Tuesday, February 20, 2024

Should Steve Spagnuolo Receive A 2024 PFWA Paul “Dr. Z” Zimmerman Award?

By John Turney 
A decade ago, the Pro Football Writers of America (PFWA) created a lifetime achievement honor for NFL assistant coaches and named it the Paul “Dr. Z” Zimmerman Award, after the long-time NFL writer for the New York Post. In the past nine years, 23 assistants have won the award, and another dozen have been finalists. 

They're names you would know.

Winners include Dick LeBeau (also in the Pro Football Hall of Fame in part for his success as an NFL assistant), Bud Carson, Bill Arnsparger Jim Johnson, Fritz Shurmur, Emmitt Thomas, Bobby Turner, Monte Kiffin and Wade Phillips. Basically a who's who of the assistant coaching world.

However, one name that's never been among the finalists is Kansas City Chiefs' defensive coordinator Steve Spagnuolo, and that should change. In fact, current events dictate he goes to the head of the list now.

Why? Easy.

Spagnuolo's defense was the key reason the Chiefs won this year's Super Bowl, unlike what happened in Kansas City's Super Bowl LVII win over the Eagles the season before. In that game, MVP Patrick Mahomes and the offense did the heavy lifting during the regular-season and in the NFL championship game. But this time the 64-year-old "Spags" walked off the field knowing his defense delivered all year, in the playoffs and in the ultimate game.

That's because his defense in 2023 was among the best in the NFL (2nd in fewest points allowed, 2nd in fewest yards allowed and 7th in DVOA) and his pressure concepts thwarted the Dolphins, Bills and Ravens in the AFC playoffs and allowed the Chiefs a comeback win in Super Bowl LVIII.

In the Big Game, he upped his blitzing by 10 percentage points and doubled his usage of man-to-man coverage from about 20 to 40 percent (both per Pro Football Focus). Plus, he prevented the elite 49ers' offense from getting in rhythm in key moments, forcing it to settle for field goals rather than touchdowns. 

Result: The 49ers produced just 22 points in five quarters, a significant drop from their yearly average of 29 points per game.

No Spags, no ring.

That hearkens back to 2007 when his Giants' defense beat up the then-undefeated New England Patriots in Super Bowl XLII by allowing the record-setting offense just 14 points. In that game, the Giants sacked MVP Tom Brady five times, notable because he hadn't been sacked four times in a game all season, and countless pressures in addition to the sacks.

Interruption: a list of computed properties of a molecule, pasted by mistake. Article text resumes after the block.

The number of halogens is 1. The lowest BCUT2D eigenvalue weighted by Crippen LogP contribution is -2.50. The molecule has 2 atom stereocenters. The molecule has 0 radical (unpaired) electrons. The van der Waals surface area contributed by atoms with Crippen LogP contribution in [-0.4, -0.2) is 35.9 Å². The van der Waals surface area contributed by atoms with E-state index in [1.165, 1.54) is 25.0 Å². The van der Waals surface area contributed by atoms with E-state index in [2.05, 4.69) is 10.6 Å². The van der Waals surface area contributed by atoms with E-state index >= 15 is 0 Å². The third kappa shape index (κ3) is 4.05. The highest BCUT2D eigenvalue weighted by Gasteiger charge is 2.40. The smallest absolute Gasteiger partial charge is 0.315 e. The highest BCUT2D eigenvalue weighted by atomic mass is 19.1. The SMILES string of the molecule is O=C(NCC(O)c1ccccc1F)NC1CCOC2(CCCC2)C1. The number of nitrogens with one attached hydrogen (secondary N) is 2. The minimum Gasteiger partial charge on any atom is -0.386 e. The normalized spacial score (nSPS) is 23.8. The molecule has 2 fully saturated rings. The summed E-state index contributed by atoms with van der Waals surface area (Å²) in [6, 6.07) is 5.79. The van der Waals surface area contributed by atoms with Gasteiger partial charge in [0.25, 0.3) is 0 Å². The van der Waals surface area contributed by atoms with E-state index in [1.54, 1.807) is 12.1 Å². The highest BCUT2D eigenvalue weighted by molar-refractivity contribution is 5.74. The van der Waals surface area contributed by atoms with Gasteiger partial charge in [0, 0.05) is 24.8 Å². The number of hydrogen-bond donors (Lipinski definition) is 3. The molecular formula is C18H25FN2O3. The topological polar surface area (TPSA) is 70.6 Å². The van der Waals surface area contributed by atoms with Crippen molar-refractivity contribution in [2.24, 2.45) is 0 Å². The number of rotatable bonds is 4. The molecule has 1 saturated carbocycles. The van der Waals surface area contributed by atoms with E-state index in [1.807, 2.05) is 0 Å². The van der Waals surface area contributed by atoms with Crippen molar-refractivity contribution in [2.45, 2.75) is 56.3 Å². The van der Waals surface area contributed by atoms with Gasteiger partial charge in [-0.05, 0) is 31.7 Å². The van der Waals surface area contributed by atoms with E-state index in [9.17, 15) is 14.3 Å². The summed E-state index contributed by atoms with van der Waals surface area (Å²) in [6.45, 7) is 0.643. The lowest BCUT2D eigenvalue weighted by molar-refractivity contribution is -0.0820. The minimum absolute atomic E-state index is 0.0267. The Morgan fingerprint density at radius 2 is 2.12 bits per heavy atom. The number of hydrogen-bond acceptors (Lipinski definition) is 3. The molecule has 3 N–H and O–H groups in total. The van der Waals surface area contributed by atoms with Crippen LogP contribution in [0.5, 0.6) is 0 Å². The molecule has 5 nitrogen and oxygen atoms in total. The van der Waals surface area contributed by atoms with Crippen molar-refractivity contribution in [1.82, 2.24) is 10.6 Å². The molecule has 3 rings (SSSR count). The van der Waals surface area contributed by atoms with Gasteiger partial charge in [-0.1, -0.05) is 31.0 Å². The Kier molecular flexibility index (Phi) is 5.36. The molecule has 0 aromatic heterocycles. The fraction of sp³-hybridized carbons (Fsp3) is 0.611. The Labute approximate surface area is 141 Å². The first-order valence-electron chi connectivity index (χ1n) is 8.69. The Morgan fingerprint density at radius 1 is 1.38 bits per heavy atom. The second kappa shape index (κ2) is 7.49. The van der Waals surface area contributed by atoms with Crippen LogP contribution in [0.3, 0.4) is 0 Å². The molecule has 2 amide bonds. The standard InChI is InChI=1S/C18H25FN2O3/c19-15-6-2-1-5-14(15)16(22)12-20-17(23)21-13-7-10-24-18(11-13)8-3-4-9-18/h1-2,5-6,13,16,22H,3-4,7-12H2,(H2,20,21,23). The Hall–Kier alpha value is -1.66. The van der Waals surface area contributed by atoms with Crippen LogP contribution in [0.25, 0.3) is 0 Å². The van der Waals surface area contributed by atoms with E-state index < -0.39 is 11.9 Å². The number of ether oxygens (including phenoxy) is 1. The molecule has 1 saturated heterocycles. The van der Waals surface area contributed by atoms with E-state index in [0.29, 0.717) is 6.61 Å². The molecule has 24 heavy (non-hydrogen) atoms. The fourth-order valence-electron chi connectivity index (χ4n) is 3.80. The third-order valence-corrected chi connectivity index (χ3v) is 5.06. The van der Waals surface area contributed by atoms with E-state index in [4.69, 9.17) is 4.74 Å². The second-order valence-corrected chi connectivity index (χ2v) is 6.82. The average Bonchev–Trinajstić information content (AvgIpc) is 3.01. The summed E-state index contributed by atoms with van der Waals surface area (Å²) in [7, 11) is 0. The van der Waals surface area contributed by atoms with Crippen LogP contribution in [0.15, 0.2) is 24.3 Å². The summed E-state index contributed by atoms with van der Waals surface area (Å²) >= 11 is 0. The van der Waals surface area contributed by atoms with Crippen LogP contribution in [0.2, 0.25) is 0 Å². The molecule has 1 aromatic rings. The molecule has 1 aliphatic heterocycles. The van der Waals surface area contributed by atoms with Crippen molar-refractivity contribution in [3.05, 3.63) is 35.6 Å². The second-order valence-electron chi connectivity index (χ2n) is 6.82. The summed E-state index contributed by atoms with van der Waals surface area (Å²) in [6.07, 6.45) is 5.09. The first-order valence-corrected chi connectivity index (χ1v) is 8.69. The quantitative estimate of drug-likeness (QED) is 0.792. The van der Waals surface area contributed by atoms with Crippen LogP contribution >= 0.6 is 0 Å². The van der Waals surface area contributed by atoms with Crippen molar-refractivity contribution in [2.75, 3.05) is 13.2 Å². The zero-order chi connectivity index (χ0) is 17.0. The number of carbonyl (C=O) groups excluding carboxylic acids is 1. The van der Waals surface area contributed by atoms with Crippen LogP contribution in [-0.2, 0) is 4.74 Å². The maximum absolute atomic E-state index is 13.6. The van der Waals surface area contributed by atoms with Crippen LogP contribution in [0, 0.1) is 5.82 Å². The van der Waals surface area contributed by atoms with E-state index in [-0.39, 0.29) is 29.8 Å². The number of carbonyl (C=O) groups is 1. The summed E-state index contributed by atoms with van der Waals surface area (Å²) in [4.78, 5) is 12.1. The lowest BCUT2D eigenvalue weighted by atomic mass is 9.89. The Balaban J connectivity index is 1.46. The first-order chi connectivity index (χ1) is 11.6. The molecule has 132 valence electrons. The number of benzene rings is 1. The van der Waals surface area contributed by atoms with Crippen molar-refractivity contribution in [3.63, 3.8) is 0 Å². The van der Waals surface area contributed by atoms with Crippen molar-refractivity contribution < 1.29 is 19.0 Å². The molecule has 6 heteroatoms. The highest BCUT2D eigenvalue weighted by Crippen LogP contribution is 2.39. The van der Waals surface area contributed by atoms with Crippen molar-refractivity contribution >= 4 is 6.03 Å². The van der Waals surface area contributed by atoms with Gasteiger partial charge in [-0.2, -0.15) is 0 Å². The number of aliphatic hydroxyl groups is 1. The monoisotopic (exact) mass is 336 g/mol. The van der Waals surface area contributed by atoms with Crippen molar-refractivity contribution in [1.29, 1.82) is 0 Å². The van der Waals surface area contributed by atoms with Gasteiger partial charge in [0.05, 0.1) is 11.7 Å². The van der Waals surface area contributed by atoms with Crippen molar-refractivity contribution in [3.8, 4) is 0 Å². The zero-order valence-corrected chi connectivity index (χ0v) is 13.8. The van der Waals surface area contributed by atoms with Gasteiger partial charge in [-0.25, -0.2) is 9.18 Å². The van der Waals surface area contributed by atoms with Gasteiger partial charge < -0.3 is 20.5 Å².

Any one of a few Giants' defenders, including Justin Tuck, could have been the Super Bowl MVP. It was a game plan for the ages, spoiling what would have been a perfect season for Brady and Patriots' coach Bill Belichick. And you just know they wanted that perfecto.

But, it didn't happen, in large part, due to Spagnuolo.

What was said then about Tuck as a possible MVP could've been said earlier this month for Chiefs' defensive tackle Chris Jones. While the 49ers were trying to defend free-running corners or linebackers, they forgot to block Jones -- and it cost them. It was an unblocked Jones who forced quarterback Brock Purdy into a hurried incompletion on a critical third-and-4 in overtime that led to a field goal.

Credit to Jones, just like it was credit to Tuck. And credit to Spaguolo. MVP performances by quarterbacks Eli Manning and Mahomes aside, defense won Super Bowls XLII and LVIII. And isn't that what makes a legacy for an assistant coach ... what makes him worthy of a career achievement award ... coaching up big in the biggest of games?

With his latest victory, Spagnuolo became the first coordinator -- offensive or defensive -- to earn four Super Bowl rings, breaking a tie with defensive coordinators Richie Petitbon (Washington) and Romeo Crennel (New England) and two assistants who coached the other side of the ball -- Charlies Weis and Josh McDaniels for the Patriots.

A year ago, Spagnuolo was the first to coordinate Super Bowl victories for two NFL franchises when he tied those four coaches with three coordinating rings. Now he stands alone, and the Chiefs' brain trust recognizes it. Less than a week after Super Bowl LVIII, it signed Spagnuolo to a contract extension.

Now it's time for the PFWA to respond.